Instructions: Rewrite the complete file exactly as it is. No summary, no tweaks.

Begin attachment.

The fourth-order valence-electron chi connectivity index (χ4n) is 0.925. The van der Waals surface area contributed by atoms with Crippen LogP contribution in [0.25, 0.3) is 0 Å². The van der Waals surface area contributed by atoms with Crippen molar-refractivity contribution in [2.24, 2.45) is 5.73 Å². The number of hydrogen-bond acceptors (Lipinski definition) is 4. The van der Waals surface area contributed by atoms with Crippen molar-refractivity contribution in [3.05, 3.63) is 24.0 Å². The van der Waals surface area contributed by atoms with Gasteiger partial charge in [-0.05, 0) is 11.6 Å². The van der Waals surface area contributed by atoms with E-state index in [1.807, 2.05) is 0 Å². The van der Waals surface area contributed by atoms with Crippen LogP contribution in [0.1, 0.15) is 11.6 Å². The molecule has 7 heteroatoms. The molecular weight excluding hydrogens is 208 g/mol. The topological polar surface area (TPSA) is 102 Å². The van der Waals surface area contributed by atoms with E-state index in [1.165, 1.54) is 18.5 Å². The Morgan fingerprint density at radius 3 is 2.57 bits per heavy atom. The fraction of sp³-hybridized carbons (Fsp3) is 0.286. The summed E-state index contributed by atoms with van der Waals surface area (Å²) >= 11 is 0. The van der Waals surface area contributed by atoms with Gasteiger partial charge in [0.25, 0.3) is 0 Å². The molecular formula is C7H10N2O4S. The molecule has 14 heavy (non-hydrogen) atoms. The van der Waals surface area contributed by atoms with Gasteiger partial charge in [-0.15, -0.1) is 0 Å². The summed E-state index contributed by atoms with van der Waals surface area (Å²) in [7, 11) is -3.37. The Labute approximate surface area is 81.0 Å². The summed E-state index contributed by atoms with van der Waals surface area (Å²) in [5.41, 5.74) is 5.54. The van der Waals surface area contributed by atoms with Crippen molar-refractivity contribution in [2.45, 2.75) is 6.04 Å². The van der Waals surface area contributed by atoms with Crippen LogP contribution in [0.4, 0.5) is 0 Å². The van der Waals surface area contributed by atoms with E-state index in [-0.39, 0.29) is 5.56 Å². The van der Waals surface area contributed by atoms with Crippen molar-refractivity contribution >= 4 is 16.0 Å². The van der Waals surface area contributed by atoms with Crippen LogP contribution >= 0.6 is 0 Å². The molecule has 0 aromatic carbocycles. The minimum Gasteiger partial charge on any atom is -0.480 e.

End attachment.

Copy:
The fourth-order valence-electron chi connectivity index (χ4n) is 0.925. The van der Waals surface area contributed by atoms with Crippen LogP contribution in [0.25, 0.3) is 0 Å². The van der Waals surface area contributed by atoms with Crippen molar-refractivity contribution in [2.24, 2.45) is 5.73 Å². The number of hydrogen-bond acceptors (Lipinski definition) is 4. The van der Waals surface area contributed by atoms with Crippen molar-refractivity contribution in [3.05, 3.63) is 24.0 Å². The van der Waals surface area contributed by atoms with Gasteiger partial charge in [-0.05, 0) is 11.6 Å². The van der Waals surface area contributed by atoms with E-state index in [1.807, 2.05) is 0 Å². The van der Waals surface area contributed by atoms with Crippen LogP contribution in [0.1, 0.15) is 11.6 Å². The molecule has 7 heteroatoms. The molecular weight excluding hydrogens is 208 g/mol. The topological polar surface area (TPSA) is 102 Å². The van der Waals surface area contributed by atoms with E-state index in [1.165, 1.54) is 18.5 Å². The Morgan fingerprint density at radius 3 is 2.57 bits per heavy atom. The fraction of sp³-hybridized carbons (Fsp3) is 0.286. The summed E-state index contributed by atoms with van der Waals surface area (Å²) >= 11 is 0. The van der Waals surface area contributed by atoms with Gasteiger partial charge in [0.25, 0.3) is 0 Å². The molecular formula is C7H10N2O4S. The molecule has 14 heavy (non-hydrogen) atoms. The van der Waals surface area contributed by atoms with Gasteiger partial charge in [-0.15, -0.1) is 0 Å². The summed E-state index contributed by atoms with van der Waals surface area (Å²) in [7, 11) is -3.37. The Labute approximate surface area is 81.0 Å². The summed E-state index contributed by atoms with van der Waals surface area (Å²) in [5.41, 5.74) is 5.54. The van der Waals surface area contributed by atoms with Crippen molar-refractivity contribution in [2.45, 2.75) is 6.04 Å². The van der Waals surface area contributed by atoms with Crippen LogP contribution in [0.4, 0.5) is 0 Å². The van der Waals surface area contributed by atoms with E-state index in [-0.39, 0.29) is 5.56 Å². The van der Waals surface area contributed by atoms with Crippen molar-refractivity contribution >= 4 is 16.0 Å². The van der Waals surface area contributed by atoms with Crippen LogP contribution >= 0.6 is 0 Å². The molecule has 0 aromatic carbocycles. The minimum Gasteiger partial charge on any atom is -0.480 e.